Having said that, I believe that there are a few basic things that you need to get right if you are going to improve your technique by practicing hammer ons and pull offs.

Left Hand Techniques

The first thing is to come up with exercises that use four fingers on your left hand. If you want to play with good technique in your left hand then you need to be able to play evenly between all of your fingers.

I see so many beginner and intermediate bass players favouring certain fingers and trying to avoid other fingers on their left hand. It’s very natural to play like that because when you start, everyone has stronger index and middle fingers than ring finger and little finger. But that’s the reason you practice left hand techniques, in order to overcome that.

If you play hammer ons and pull offs using the same two fingers every time, then you are actually making your left hand technique more uneven when you practice.

So, Rule One of left hand technique is practice with four fingers. The only exception to this is when you are specifically working on strengthening a weak finger. As I demonstrated in the video with my third finger.

Hammer Ons

The second thing that you need to get right is, when you hammer on, you need to hammer on to the fret and not in between two frets. For example, if you want to play the fifth fret on the first string, you need to hammer onto the fifth fret, not in between the fourth and fifth fret.

You need to be very accurate because if you go even a little bit in front of the fret, you will lose the note. The sound is created by striking the string against the fret. So, if you don’t hammer on accurately then the sound will be weak and quiet.

Many bass players struggle with this because they don’t spread out their fingers on the left hand. If you play with your fingers too close together, you won’t be able to reach the frets with your third and fourth fingers and your hammer ons will be weak.

So, Rule Two is spread you fingers wide and hammer on accurately onto the frets.

Pull Offs

The pull off technique is a bit easier. But make sure you don’t just lift your fingers off the strings. You need to excerpt a gentle pull on the string as you pull off. If you don’t, the notes will die out as you repeat the exercises. If you pull too hard, the notes will sound uneven as your pull offs will be much louder than your hammer ons.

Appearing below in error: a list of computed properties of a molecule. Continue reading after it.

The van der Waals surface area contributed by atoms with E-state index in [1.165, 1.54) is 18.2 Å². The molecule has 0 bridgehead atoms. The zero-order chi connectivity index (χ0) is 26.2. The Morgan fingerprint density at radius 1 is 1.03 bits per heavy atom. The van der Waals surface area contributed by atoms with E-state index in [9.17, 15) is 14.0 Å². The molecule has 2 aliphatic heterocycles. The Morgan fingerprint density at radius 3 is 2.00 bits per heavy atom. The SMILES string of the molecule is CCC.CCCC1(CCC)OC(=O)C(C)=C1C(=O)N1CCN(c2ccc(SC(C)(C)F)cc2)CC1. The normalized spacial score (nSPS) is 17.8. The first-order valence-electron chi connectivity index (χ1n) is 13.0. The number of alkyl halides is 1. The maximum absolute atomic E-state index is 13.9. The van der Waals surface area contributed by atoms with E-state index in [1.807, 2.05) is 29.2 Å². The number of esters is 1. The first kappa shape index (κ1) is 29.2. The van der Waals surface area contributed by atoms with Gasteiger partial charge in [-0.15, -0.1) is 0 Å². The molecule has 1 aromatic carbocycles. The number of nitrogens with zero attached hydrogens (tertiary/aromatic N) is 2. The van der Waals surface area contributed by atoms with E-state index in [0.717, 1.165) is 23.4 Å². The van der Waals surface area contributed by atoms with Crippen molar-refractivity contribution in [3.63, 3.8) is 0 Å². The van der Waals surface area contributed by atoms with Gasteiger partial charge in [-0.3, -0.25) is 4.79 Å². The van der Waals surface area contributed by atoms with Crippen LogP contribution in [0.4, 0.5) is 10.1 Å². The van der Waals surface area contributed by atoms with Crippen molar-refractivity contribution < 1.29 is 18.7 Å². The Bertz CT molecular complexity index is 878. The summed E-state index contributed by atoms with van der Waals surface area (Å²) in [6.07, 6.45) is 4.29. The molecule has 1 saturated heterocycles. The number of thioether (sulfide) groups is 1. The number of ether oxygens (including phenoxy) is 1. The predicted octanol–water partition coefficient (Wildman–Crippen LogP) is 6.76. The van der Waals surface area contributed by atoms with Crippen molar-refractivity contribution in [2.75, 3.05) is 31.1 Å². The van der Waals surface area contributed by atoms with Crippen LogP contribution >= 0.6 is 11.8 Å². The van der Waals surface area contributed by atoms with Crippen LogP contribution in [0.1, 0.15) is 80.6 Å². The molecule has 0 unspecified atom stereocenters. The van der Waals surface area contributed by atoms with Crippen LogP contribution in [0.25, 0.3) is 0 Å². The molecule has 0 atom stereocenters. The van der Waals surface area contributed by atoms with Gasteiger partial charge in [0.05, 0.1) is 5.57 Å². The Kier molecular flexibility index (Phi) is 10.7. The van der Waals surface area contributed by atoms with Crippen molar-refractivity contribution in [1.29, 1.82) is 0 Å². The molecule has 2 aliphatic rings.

When you get the pull off technique right, you should be able to keep all of these exercises going continuously without needing to play any notes with your right hand. The pull off technique is easiest to execute on the first string.

So, Rule Three is practice these exercises on all strings, not just on the first string.

The Hammer On and Pull Off Exercises with Bass TAB

This is the first exercise that I played in the video.

Hammer Ons and Pull Offs Example 1
Hammer Ons and Pull Offs Example 1

I would recommend that you don’t spend too much time playing the same exercise the same way. You should keep coming up with your own little variations. And try to focus on the things that you find difficult.

If you practice the same exercise too much, you will become very good at playing that one exercise. But if you keep varying the exercise you will eventually become very good at the technique, which is what you want.

Here is the second exercise from the video.

Hammer Ons and Pull Offs Example 2
Hammer Ons and Pull Offs Example 2

In this example you keep your first finger held down continuously. Now here is a variation in which you hold your second finger down continuously.

Hammer Ons and Pull Offs Example 3
Hammer Ons and Pull Offs Example 3

Make sure you hold your second finger down on a string that you’re not using. Because you won’t be able to pull off with your first finger if your second finger is held down on the string you’re playing. You can vary this exercise again by holding down your third and then fourth fingers. It gets harder each time.

Rule Four

Rule four is the most important rule, and it should apply to everything you practice. The rule is, focus on timing and not speed. Use a drum beat or a metronome and practice everything you do by playing in time.

Hammer ons and pull offs are relatively easy to play fast, but they’re much harder to play in time, and it’s hard to get all the notes to sound even. So my best recommendation is start slow, play in time, make it even and then gradually increase the tempo.